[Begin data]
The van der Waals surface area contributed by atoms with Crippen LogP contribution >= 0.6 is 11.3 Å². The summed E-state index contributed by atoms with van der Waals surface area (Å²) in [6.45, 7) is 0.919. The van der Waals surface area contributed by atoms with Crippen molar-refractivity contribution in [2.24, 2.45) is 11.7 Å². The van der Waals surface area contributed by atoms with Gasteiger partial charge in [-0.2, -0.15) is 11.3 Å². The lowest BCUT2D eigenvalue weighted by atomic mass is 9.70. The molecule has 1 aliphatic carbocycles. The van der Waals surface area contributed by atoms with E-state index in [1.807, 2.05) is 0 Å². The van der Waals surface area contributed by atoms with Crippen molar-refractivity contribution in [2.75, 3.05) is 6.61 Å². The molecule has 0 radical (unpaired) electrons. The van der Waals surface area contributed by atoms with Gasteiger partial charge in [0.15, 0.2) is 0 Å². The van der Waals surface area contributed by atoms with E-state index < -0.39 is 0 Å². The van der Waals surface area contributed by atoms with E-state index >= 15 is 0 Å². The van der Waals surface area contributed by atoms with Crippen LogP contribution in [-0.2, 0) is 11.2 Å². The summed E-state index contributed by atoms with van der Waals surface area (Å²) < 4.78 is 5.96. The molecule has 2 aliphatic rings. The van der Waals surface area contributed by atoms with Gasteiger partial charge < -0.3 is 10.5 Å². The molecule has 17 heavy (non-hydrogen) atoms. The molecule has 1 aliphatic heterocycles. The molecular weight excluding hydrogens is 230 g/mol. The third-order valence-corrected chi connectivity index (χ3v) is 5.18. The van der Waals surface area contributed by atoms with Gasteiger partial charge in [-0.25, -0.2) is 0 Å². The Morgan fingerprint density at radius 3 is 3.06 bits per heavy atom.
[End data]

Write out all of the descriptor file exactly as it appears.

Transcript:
The van der Waals surface area contributed by atoms with Crippen LogP contribution >= 0.6 is 11.3 Å². The summed E-state index contributed by atoms with van der Waals surface area (Å²) in [6.45, 7) is 0.919. The van der Waals surface area contributed by atoms with Crippen molar-refractivity contribution in [2.24, 2.45) is 11.7 Å². The van der Waals surface area contributed by atoms with Gasteiger partial charge in [-0.2, -0.15) is 11.3 Å². The lowest BCUT2D eigenvalue weighted by atomic mass is 9.70. The molecule has 1 aliphatic carbocycles. The van der Waals surface area contributed by atoms with E-state index in [1.807, 2.05) is 0 Å². The van der Waals surface area contributed by atoms with Crippen molar-refractivity contribution in [2.75, 3.05) is 6.61 Å². The molecule has 0 radical (unpaired) electrons. The van der Waals surface area contributed by atoms with Gasteiger partial charge in [0.15, 0.2) is 0 Å². The van der Waals surface area contributed by atoms with E-state index < -0.39 is 0 Å². The van der Waals surface area contributed by atoms with E-state index >= 15 is 0 Å². The van der Waals surface area contributed by atoms with Crippen LogP contribution in [-0.2, 0) is 11.2 Å². The summed E-state index contributed by atoms with van der Waals surface area (Å²) < 4.78 is 5.96. The molecule has 2 aliphatic rings. The van der Waals surface area contributed by atoms with Gasteiger partial charge < -0.3 is 10.5 Å². The molecule has 17 heavy (non-hydrogen) atoms. The molecule has 1 aliphatic heterocycles. The molecular weight excluding hydrogens is 230 g/mol. The third-order valence-corrected chi connectivity index (χ3v) is 5.18. The van der Waals surface area contributed by atoms with Gasteiger partial charge in [-0.25, -0.2) is 0 Å². The Morgan fingerprint density at radius 3 is 3.06 bits per heavy atom.